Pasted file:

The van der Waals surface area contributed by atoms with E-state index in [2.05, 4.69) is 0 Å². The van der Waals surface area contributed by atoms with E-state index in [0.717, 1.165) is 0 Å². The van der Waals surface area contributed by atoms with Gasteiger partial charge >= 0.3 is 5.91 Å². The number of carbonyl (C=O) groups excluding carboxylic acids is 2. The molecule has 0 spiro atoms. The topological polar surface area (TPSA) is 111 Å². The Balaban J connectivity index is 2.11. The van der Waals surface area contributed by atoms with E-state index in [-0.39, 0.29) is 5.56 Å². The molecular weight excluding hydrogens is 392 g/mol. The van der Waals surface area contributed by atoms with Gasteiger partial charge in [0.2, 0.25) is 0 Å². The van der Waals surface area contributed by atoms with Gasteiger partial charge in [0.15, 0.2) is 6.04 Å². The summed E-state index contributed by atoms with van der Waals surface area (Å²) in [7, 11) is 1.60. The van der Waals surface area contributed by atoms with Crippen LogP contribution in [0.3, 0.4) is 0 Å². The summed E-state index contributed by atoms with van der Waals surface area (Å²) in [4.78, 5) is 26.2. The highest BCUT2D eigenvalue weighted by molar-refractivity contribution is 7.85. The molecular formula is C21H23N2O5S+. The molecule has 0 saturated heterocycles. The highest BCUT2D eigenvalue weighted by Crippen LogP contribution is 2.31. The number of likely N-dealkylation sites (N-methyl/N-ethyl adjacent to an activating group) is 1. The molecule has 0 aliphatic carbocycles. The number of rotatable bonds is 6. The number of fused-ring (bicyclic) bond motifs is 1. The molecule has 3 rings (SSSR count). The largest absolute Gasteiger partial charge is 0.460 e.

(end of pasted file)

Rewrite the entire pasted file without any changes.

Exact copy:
The van der Waals surface area contributed by atoms with E-state index in [2.05, 4.69) is 0 Å². The van der Waals surface area contributed by atoms with E-state index in [0.717, 1.165) is 0 Å². The van der Waals surface area contributed by atoms with Gasteiger partial charge >= 0.3 is 5.91 Å². The number of carbonyl (C=O) groups excluding carboxylic acids is 2. The molecule has 0 spiro atoms. The topological polar surface area (TPSA) is 111 Å². The Balaban J connectivity index is 2.11. The van der Waals surface area contributed by atoms with E-state index in [-0.39, 0.29) is 5.56 Å². The molecular weight excluding hydrogens is 392 g/mol. The van der Waals surface area contributed by atoms with Gasteiger partial charge in [0.2, 0.25) is 0 Å². The van der Waals surface area contributed by atoms with Gasteiger partial charge in [0.15, 0.2) is 6.04 Å². The summed E-state index contributed by atoms with van der Waals surface area (Å²) in [7, 11) is 1.60. The van der Waals surface area contributed by atoms with Crippen LogP contribution in [0.3, 0.4) is 0 Å². The summed E-state index contributed by atoms with van der Waals surface area (Å²) in [4.78, 5) is 26.2. The highest BCUT2D eigenvalue weighted by molar-refractivity contribution is 7.85. The molecular formula is C21H23N2O5S+. The molecule has 0 saturated heterocycles. The highest BCUT2D eigenvalue weighted by Crippen LogP contribution is 2.31. The number of likely N-dealkylation sites (N-methyl/N-ethyl adjacent to an activating group) is 1. The molecule has 0 aliphatic carbocycles. The number of rotatable bonds is 6. The number of fused-ring (bicyclic) bond motifs is 1. The molecule has 3 rings (SSSR count). The largest absolute Gasteiger partial charge is 0.460 e.